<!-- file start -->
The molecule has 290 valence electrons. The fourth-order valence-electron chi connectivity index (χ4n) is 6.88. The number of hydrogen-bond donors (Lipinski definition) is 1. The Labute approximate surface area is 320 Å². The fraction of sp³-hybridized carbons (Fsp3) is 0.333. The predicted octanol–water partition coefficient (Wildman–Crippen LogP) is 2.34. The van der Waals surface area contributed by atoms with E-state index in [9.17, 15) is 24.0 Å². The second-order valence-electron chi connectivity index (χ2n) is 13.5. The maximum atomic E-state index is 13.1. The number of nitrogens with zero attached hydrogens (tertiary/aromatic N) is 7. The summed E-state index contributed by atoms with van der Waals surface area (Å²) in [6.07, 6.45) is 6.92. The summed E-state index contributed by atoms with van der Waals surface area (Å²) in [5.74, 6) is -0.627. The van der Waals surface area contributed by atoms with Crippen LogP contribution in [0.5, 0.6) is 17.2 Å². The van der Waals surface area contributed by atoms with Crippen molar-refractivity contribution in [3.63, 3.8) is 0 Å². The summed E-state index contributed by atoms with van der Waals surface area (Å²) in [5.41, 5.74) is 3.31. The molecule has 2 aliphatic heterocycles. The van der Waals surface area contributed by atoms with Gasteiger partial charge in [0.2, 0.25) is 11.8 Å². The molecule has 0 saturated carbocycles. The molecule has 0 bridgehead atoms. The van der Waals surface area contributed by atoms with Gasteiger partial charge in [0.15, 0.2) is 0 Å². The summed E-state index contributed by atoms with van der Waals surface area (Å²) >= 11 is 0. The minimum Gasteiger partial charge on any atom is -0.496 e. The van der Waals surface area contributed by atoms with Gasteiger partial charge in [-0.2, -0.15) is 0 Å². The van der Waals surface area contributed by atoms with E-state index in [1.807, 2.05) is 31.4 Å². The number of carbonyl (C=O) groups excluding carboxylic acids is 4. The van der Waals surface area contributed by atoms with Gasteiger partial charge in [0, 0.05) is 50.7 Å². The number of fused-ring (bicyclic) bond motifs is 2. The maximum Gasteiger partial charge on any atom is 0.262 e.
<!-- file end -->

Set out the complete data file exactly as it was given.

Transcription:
The molecule has 290 valence electrons. The fourth-order valence-electron chi connectivity index (χ4n) is 6.88. The number of hydrogen-bond donors (Lipinski definition) is 1. The Labute approximate surface area is 320 Å². The fraction of sp³-hybridized carbons (Fsp3) is 0.333. The predicted octanol–water partition coefficient (Wildman–Crippen LogP) is 2.34. The van der Waals surface area contributed by atoms with E-state index in [9.17, 15) is 24.0 Å². The second-order valence-electron chi connectivity index (χ2n) is 13.5. The maximum atomic E-state index is 13.1. The number of nitrogens with zero attached hydrogens (tertiary/aromatic N) is 7. The summed E-state index contributed by atoms with van der Waals surface area (Å²) in [6.07, 6.45) is 6.92. The summed E-state index contributed by atoms with van der Waals surface area (Å²) in [5.74, 6) is -0.627. The van der Waals surface area contributed by atoms with Crippen LogP contribution in [0.5, 0.6) is 17.2 Å². The van der Waals surface area contributed by atoms with Crippen molar-refractivity contribution in [3.63, 3.8) is 0 Å². The summed E-state index contributed by atoms with van der Waals surface area (Å²) in [5.41, 5.74) is 3.31. The molecule has 2 aliphatic heterocycles. The van der Waals surface area contributed by atoms with Gasteiger partial charge in [0.2, 0.25) is 11.8 Å². The molecule has 0 saturated carbocycles. The molecule has 0 bridgehead atoms. The van der Waals surface area contributed by atoms with Gasteiger partial charge in [0.15, 0.2) is 0 Å². The summed E-state index contributed by atoms with van der Waals surface area (Å²) >= 11 is 0. The minimum Gasteiger partial charge on any atom is -0.496 e. The van der Waals surface area contributed by atoms with Gasteiger partial charge in [-0.2, -0.15) is 0 Å². The van der Waals surface area contributed by atoms with E-state index in [1.807, 2.05) is 31.4 Å². The number of carbonyl (C=O) groups excluding carboxylic acids is 4. The van der Waals surface area contributed by atoms with Gasteiger partial charge in [0, 0.05) is 50.7 Å². The number of fused-ring (bicyclic) bond motifs is 2. The maximum Gasteiger partial charge on any atom is 0.262 e.